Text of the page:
What Celebrating Columbus Says About Us

“Allegory of the Discovery of America” — Jan van der Straet, ca. 1587

{On Friday, Joe Biden became the first president to commemorate the second Monday in October as Indigenous Peoples’ Day. It also remains Columbus Day. A year ago, Mr. Biden’s predecessor — a man whose depth of historical knowledge was reflected when he said in his 2019 Independence day that the American Continental Army had “manned the air” it “took the airports” — had ridiculed the idea of celebrating Indigenous People and called Columbus and the men who journeyed with him “intrepid heroes,” whose legacy “radical activists have sought to undermine.” The following essay is intended to provide some historical context for that view.}

“In the name of Jesus and of His Glorious Mother Mary, from whom all blessings proceed,” begins a remarkable 1495 letter written by Michele de Cuneo, a nobleman from Savona who accompanied Christopher Columbus on his second voyage to the Western Hemisphere. Both the actions that Cuneo and other men carried out in the islands they visited and the way in which they were still casually accepted in the early 1960s make plain what continuing to have a holiday celebrating Columbus says.Cuneo’s letter has received a good deal of attention in recent years, but the introduction to it written by Samuel Eliot Morison, one of the leading historians in the twentieth century America, has not.

In the letter, Cuneo matter-of-factly recounted episodes of larceny, kidnapping, assault, and rape that men under the command of Columbus carried out. “Eleven of our men formed themselves into a company for purposes of robbery,” he wrote. That objective was facilitated by the terrified indigenous people fleeing from the invaders: “they emptied their houses, into which we went and took whatever pleased us.”

The “discoverers” seized Carib people: “In that island we took twelve very beautiful and very fat women from 15 to 16 years old, together with two boys of the same age … and we sent them to Spain to the King, as a sample.”

At several points in the letter, Cuneo wrote in explanation of some good fortune that befell the expedition, “it pleased God that …” It is clear that the “blessings” that he said were proceeding from Jesus and Mary were less evident to the people on whom they were bestowed.

The best known and most startling episode Cuneo related is his capture of “a very beautiful Carib woman, whom the said Lord Admiral [Columbus] gave to me.” He took her into his cabin and, “she is naked according to their custom, I conceived desire to take pleasure.” He wanted to put his “desire into execution, but she did not want it and treated me with her finger nails in such a manner that I wished I had never begun.” But Cuneo was no quitter. “I took a rope and thrashed her well, for which she raised such unheard of screams that you would not have believed your ears.” All’s well that ends well for a rapist. “Finally we came to an agreement in such manner,” he boasts, “that I can tell you that she seemed to have been brought up in a school of harlots.”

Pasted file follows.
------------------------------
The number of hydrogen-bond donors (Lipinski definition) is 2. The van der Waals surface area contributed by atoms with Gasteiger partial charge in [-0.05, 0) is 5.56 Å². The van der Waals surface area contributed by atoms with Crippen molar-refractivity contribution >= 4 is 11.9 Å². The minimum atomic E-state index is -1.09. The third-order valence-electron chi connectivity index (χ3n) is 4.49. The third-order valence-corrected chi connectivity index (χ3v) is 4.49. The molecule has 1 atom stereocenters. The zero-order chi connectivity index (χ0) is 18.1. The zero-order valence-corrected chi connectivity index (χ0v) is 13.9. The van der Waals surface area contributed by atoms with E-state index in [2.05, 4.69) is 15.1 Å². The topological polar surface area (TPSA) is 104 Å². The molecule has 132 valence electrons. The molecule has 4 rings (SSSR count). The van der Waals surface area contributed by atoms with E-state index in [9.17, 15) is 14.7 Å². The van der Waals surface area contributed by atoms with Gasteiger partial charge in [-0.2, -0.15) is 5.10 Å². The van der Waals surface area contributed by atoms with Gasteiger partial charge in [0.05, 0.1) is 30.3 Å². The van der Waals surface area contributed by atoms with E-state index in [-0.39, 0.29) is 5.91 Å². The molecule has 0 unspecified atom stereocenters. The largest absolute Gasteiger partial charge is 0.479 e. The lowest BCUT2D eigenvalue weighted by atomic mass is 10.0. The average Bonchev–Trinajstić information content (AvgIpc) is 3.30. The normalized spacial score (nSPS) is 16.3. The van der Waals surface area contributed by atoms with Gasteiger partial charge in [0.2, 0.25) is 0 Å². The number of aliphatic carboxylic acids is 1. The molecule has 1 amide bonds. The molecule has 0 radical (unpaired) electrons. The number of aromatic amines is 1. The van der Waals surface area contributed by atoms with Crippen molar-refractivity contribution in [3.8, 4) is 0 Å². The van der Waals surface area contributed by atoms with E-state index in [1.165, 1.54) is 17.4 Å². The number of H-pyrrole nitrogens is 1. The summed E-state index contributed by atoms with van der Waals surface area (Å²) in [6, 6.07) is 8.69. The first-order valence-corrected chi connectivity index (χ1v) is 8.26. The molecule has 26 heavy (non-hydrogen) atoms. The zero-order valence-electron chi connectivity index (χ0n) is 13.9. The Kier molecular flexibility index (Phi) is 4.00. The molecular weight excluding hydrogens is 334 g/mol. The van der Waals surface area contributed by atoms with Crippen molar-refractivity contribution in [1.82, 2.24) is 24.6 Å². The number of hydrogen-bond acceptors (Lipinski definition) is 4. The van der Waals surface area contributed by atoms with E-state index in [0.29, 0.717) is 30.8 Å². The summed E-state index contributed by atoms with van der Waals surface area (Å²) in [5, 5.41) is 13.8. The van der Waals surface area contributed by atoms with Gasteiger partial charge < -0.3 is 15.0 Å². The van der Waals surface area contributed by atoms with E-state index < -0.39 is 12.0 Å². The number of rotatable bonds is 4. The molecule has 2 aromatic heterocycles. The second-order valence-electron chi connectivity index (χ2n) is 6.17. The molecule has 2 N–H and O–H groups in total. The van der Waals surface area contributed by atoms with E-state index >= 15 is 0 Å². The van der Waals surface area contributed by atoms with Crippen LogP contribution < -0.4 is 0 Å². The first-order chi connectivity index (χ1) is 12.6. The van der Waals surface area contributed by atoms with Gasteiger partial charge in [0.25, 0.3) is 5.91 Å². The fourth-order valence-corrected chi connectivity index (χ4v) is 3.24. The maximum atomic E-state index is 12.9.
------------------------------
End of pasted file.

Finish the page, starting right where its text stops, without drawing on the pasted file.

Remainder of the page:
The prideful relation of a brutal sexual assault — what Donald Trump would dismiss as “just locker room talk” — is highly revelatory of the actions endorsed by Columbus and of the prevalent views of men in the late fifteenth century, which one hopes would be rejected today.

Statutes of Columbus and Morison in Boston.

At least as horrifying as the boastful account of a rape, though, is that in a 1963 limited edition collector’s volume he edited, Journals and other documents on the life and voyages of Christopher Columbus, Professor Morison described the perpetrator without a hint of disapproval.

The letter is valuable, Morison wrote, “for personal touches, incidents that nobody else related, and a lively account of fauna, flora and native manners and customs.” Capturing, beating, and raping a “sample” of the New World “fauna” doesn’t seem to have troubled the historian. Michele de Cuneo was, Morison wrote, a “cultured … Italian gentleman of the Renaissance, savoring life and adventure, full of scientific curiosity.” He was “a jolly dog” who liked to have “a good time, which he obviously did.”

A year after those words were published, President Lyndon B. Johnson awarded Samuel Eliot Morison the Presidential Medal of Freedom.

It was, though, in that year of 1964 that both this sort of casual acceptance of horrible truths about the American past and the willful ignorance of them began to be replaced by an awareness on the part of a much larger slice of the American population of some of those facts.

Today, as part of an effort to reverse the progress made in the 1960s and “Take America Back,” a movement is underway again to impose on school curricula the sort of “guilt-free” mythology that prevailed when Morison wrote and call it “history.”

In a time when laws forcing women to carry and give birth to a rapist’s offspring and tens of millions of Americans voted for a man who bragged of sexual assault, we need to stop celebrating Columbus and his accomplices. “On this day,” as President Biden said, “we recognize this painful past.” That is the least we can do.

{Historian Robert S. McElvaine teaches at Millsaps College and is the author of ten books. His latest, The Times They Were a-Changin’ — 1964: The Year the Sixties Arrived and the Battle Lines of Today Were Drawn, will be published by Arcade next year.}




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Robert S. McElvaine

Robert S. McElvaine

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